In a chic, exclusive restaurant, two seemingly successful couples are having dinner: Paul and Claire Lohman (Steve Coogan and Laura Linney) and Paul's politician brother Stan and his wife Katelyn (Richard Gere and Rebecca Hall). As the evening and each course progresses, their cracks as individuals begin to show and a dark secret about their children (Charlie Plummer, Seamus Davey-Fitzpatrick) emerges. Now they must make the most difficult decision of their lives: do they do what's right or protect their children?
Review by Louise Keller:
Primal instincts are pitted against the niceties of dinner etiquette in this savage relationship drama that dishes out morality on a platter. Adapted from Herman Koch's international bestseller, Oren Moverman's film is structured around the initially outwardly civil meeting between two couples. It's a potent film that canvasses many issues but begins with one: how far will someone go to protect his loved ones? Like Roman Polanski's biting four-hander Carnage (2011), as the veneer of the characters begins to peel away, the unraveling of the relationships begins.
The story centers on Steve Coogan's former history teacher Paul Lohman, an uptight, broken man who sees himself as a loser: a failure of a father and inadequate husband to his capable wife Claire (Laura Linney). The Battle of Gettysburg ('the beginning of the end') is his obsession - and his metaphor for life. But even more importantly, he feels inconsequential when it comes to his successful politician brother Stan (Richard Gere), who he sees as 'elitist and self serving'. He is clearly not looking forward to the dinner, which takes place at an elitist restaurant you need to call three months prior and where the elegantly groomed staff parade to the table with military precision carrying plates decorated by morsels of food. These cater to aesthetics, not necessarily hunger. The interactions prior to their arrival show there is hostility between Stan and his trophy wife Katelyn (Rebecca Hall).
While the main game involves a heinous event involving their children, the film canvasses many different themes involving family, mental illness, racism, affluence and society's perceptions. Moverman uses flashback sequences throughout to reveal past events, so that by the time the four characters have bared their souls, we understand the context. There is much that can be said about all the relationships and the nuances involved as truths and deceptions are exposed, but they are most powerful if discovered in the course of seeing the film.
The cast is superb and the vehemence of all the characters is often confronting. Explosive and devastating, this dinner is one you will remember for many reasons, including the way we are allowed to become the judge of our own morality.
Review by Andrew L. Urban:
What's for dinner? America, served with sauce de human nature, flavoured with prickly Paul (Steve Coogan) and a platter of guilt. It's a rich dish, no pun about Stan's (Richard Gere) high flying success as a politician intended. Paul and Stan are brothers, but only officially. If not opposites, they are certainly different, and not happily so. But then Paul suffers from unsteady mental health ...His wife Claire (Laura Linney) is his anchor, a strong willed woman and immovable defender of her son Rick (Seamus Davey-Fitzpatrick). Stan's new, younger wife Katelyn (Rebecca Hall), also supports her husband, perhaps too much so. It's not a relaxed dinner.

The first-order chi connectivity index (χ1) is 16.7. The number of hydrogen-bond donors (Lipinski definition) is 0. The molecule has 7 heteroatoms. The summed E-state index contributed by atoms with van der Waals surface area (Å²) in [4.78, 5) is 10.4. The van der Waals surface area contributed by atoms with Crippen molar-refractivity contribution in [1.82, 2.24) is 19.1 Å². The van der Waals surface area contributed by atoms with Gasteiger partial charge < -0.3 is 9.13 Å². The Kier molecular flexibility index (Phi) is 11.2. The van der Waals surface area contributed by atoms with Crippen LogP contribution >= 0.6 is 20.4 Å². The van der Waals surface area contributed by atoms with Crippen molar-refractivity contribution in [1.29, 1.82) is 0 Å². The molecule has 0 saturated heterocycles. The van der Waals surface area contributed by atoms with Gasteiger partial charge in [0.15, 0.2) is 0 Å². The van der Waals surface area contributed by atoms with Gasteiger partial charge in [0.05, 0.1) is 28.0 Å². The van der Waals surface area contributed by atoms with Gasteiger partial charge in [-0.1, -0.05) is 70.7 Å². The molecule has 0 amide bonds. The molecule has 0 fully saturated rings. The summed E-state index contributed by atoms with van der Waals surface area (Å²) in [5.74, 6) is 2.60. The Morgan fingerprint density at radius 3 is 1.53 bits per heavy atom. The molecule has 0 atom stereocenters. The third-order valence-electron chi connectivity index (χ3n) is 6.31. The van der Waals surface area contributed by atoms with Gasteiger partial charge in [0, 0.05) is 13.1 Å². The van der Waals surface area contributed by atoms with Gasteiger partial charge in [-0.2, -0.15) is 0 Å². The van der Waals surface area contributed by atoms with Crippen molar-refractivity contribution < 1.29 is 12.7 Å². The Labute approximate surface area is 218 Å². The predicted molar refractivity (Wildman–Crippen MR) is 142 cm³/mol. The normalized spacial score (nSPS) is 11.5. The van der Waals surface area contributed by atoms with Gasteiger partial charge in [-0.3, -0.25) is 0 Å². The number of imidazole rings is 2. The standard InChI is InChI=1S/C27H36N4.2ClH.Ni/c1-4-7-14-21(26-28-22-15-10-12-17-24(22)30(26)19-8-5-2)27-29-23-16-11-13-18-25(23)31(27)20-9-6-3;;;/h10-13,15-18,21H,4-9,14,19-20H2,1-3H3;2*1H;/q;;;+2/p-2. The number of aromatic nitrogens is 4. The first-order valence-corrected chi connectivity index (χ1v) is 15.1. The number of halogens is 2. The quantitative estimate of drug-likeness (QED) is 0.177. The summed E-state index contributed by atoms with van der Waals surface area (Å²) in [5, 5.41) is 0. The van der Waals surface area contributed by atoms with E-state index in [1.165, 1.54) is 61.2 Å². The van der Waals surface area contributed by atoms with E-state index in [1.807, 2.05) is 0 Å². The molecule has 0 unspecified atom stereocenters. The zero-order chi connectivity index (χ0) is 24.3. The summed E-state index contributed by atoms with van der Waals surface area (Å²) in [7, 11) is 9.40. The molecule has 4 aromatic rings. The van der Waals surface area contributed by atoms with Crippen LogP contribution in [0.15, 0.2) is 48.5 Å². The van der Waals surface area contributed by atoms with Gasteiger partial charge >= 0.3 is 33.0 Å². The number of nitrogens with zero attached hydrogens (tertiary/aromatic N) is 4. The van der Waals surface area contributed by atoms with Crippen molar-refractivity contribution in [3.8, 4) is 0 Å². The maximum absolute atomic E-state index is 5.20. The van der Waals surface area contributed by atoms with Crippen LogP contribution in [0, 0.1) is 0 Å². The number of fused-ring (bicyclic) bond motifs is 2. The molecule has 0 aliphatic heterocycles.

This, the third adaptation of Herman Koch's novel, rips off the niceties and plunges its metaphorical microscope into heart of the human condition, using the scalpel of guilt.
The casually committed crime that is at once shocking and fateful burns at the centre of the story, but it is only the point of ignition for all the criss-crossed emotions that sweep through the film and across the lives of the characters like the winds of a storm.
Complex in subject and complex in execution, the film is put together like a misassembled jigsaw puzzle, a reflection of not only Paul's state of mind, but the state of the world. Slightly unhinged and swaying dangerously.
All the performances are astonishing, from the two youngsters who start the all consuming fire of guilt to the four parents, to Stan's PA, Nina (Adepero Oduye), to Chloe Sevigny as Barbara, Stan's first wife and Michael Chernus as the Maitre d' at the upmarket restaurant where the food served is spoken of in sacred terms. Oren Moverman's method of working with no rehearsal, secretive camera locations and edgy direction help the cast deliver raw, immediate performances.
Using every available cinematic tool from carefully planned colour palettes to an extensive, iconoclastic soundtrack and a discordant editing mantra, Moverman lives up to his name as a mover-man, moving us around time and moving our emotions. If you have read the book (I haven't) and the film is faithful to it, the ending will come as no surprise. If you haven't, be prepared to be challenged. This is an outstanding piece of cinema, provocative and insightful, filled with metaphor and the recognisable flaws of humanity and the world today, yet far from bitter.
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DINNER, THE (M)
CAST: Richard Gere, Laura Linney, Steve Coogan, Rebecca Hall, Chloe Sevigny, Charlie Plummer, Adepero Oduye, Michael Chernus
PRODUCER: Caldecot Chubb, Lawrence Inglee, Julia Lebedev, Eddie Vaisman
DIRECTOR: Oren Moverman
SCRIPT: Oren Moverman (novel by Herman Koch)
CINEMATOGRAPHER: Bobby Bukowski
EDITOR: Alex Hall
PRODUCTION DESIGN: Kelly McGehee
RUNNING TIME: 120 minutes
AUSTRALIAN DISTRIBUTOR: Icon
AUSTRALIAN RELEASE: September 7, 2017